Retirement Homes Struggle to Attract Occupants

Chang Gung retirement village offers homey, comfortable apartments in a campus environment. Photo: Timothy Ferry

Lack of demand stymies a sector that would seemingly be ripe for development in rapidly aging Taiwan.

The Chang Gung Health and Cultural Village retirement facility has the feel of a college campus. Set amid the wooded hills of Taoyuan County, the sprawling complex has numerous sports and leisure facilities, dining halls and restaurants, convenience stores, and activities centers. Fit, active seniors greet visitors with warm smiles and strong handshakes, and many of the village’s outdoor recreational offerings are open to the public to enjoy.

Costs, meanwhile, are surprisingly low, with many residents paying around NT$35,000 per month, including rent, meal plans, and utilities.

Despite these strong attributes, the 2,000-unit facility, affiliated with Chang Gung Memorial Hospital, itself associated with the Formosa Plastics Group, is only half full. Several of the structures originally conceived for the site remain unbuilt – and are unlikely to be constructed. The original planned capacity of 3,800 units has been shelved for now.

The Ruen Fu New Life retirement village, located close to downtown Tamsui, is filled to capacity, but with only 300 rooms is a much smaller complex. And despite having a waiting list, the facility – an investment of the Ruentex Group of Samuel Lin – has no plans for expansion.

Unlike other advanced countries that are likewise seeing surging numbers of elderly, Taiwan is not experiencing a reciprocal rise in senior housing. According to figures from the Ministry of Health and Welfare, as of 2016 there were slightly more than 61,000 living units in Taiwan for seniors, but only 47,000 were occupied – an occupancy rate of 77%.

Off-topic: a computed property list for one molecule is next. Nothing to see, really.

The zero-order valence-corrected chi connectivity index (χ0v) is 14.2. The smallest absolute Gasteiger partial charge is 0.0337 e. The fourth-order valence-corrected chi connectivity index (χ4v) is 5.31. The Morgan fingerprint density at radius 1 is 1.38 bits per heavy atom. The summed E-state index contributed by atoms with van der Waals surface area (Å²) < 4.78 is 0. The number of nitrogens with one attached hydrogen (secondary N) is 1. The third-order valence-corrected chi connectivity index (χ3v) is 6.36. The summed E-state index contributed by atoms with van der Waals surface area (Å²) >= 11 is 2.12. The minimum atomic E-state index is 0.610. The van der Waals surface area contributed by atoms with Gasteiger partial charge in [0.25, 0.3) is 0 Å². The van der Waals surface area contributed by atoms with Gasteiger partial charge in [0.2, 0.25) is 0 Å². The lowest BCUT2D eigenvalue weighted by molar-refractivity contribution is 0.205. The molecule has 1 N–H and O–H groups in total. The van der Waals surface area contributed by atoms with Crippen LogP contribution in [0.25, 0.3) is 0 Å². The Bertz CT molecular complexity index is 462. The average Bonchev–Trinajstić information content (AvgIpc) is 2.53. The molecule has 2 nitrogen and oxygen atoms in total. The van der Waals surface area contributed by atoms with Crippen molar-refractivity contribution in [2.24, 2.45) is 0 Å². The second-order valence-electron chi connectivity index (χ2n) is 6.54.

Ruen Fu’s Chairman Chang enjoys a meal at the retirement home he oversees. Photo: Timothy Ferry

Most experts agree that cultural notions of filial piety tend to deter seniors and their families from considering retirement homes as an option. “In Chinese culture, even today, it is generally not considered respectful to send elderly relatives to retirement homes or other places where they may feel abandoned,” says Chang Tzu-ching, chairman of Ruen Fu Newlife Corp.

As a result Ruen Fu’s plans initially met with a great deal of public skepticism when it opened in 1996, says Chang, “but now a lot of retirees realize that they can get a better quality of life here.”

Still, “there is not really a large demand for this kind of housing,” says Kevin S. Yeh, Chang Gung’s head of marketing.

Many of the seniors who have taken up residence in retirement villages are without close family members in Taiwan, and Chang Gung reports that up to 40% of its residents actually lived abroad for most of their lives, most in the United States, before returning to the far cheaper environs of Taiwan, with its low-cost medical system and cheaper care.

Ruen Fu’s chairman notes that the lack of affordable land and human resources are also major obstacles for expansion of the retirement-home sector. “We do not plan to expand our capacity at this time, until we can secure the right locations and the right staff,” the company noted in written correspondence.

Further, unlike the United States where elder care is big business, rates in Taiwan are capped by government regulators. Both Ruen Fu and Chang Gung note that despite their businesses being run as for-profit entities, neither has ever turned a profit and they are both supported by the respective industrial conglomerates that founded them.

Nevertheless, those in the industry are guardedly optimistic about the future. “People are getting old and need the care,” says Chang Gung’s Yeh. “Since family members don’t have the ability or skill to care for them, in the future there will be more demand for many diverse systems of care for the elderly.”

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